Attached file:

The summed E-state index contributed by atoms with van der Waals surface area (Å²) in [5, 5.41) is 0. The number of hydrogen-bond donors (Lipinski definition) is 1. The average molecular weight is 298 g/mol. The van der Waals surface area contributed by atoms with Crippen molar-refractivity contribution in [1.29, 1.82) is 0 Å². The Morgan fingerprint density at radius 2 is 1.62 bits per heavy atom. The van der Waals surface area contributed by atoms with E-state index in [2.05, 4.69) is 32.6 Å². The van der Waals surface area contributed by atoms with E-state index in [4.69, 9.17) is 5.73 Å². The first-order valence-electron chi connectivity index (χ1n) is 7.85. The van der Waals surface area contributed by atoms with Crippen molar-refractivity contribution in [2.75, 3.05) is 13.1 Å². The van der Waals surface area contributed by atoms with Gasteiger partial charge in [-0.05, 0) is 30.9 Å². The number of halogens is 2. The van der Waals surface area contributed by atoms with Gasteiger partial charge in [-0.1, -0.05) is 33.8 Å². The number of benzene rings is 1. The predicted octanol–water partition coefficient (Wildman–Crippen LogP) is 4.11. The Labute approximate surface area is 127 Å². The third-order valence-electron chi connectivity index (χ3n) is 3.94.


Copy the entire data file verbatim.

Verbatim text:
The summed E-state index contributed by atoms with van der Waals surface area (Å²) in [5, 5.41) is 0. The number of hydrogen-bond donors (Lipinski definition) is 1. The average molecular weight is 298 g/mol. The van der Waals surface area contributed by atoms with Crippen molar-refractivity contribution in [1.29, 1.82) is 0 Å². The Morgan fingerprint density at radius 2 is 1.62 bits per heavy atom. The van der Waals surface area contributed by atoms with E-state index in [2.05, 4.69) is 32.6 Å². The van der Waals surface area contributed by atoms with E-state index in [4.69, 9.17) is 5.73 Å². The first-order valence-electron chi connectivity index (χ1n) is 7.85. The van der Waals surface area contributed by atoms with Crippen molar-refractivity contribution in [2.75, 3.05) is 13.1 Å². The van der Waals surface area contributed by atoms with Gasteiger partial charge in [-0.05, 0) is 30.9 Å². The number of halogens is 2. The van der Waals surface area contributed by atoms with Gasteiger partial charge in [-0.1, -0.05) is 33.8 Å². The number of benzene rings is 1. The predicted octanol–water partition coefficient (Wildman–Crippen LogP) is 4.11. The Labute approximate surface area is 127 Å². The third-order valence-electron chi connectivity index (χ3n) is 3.94.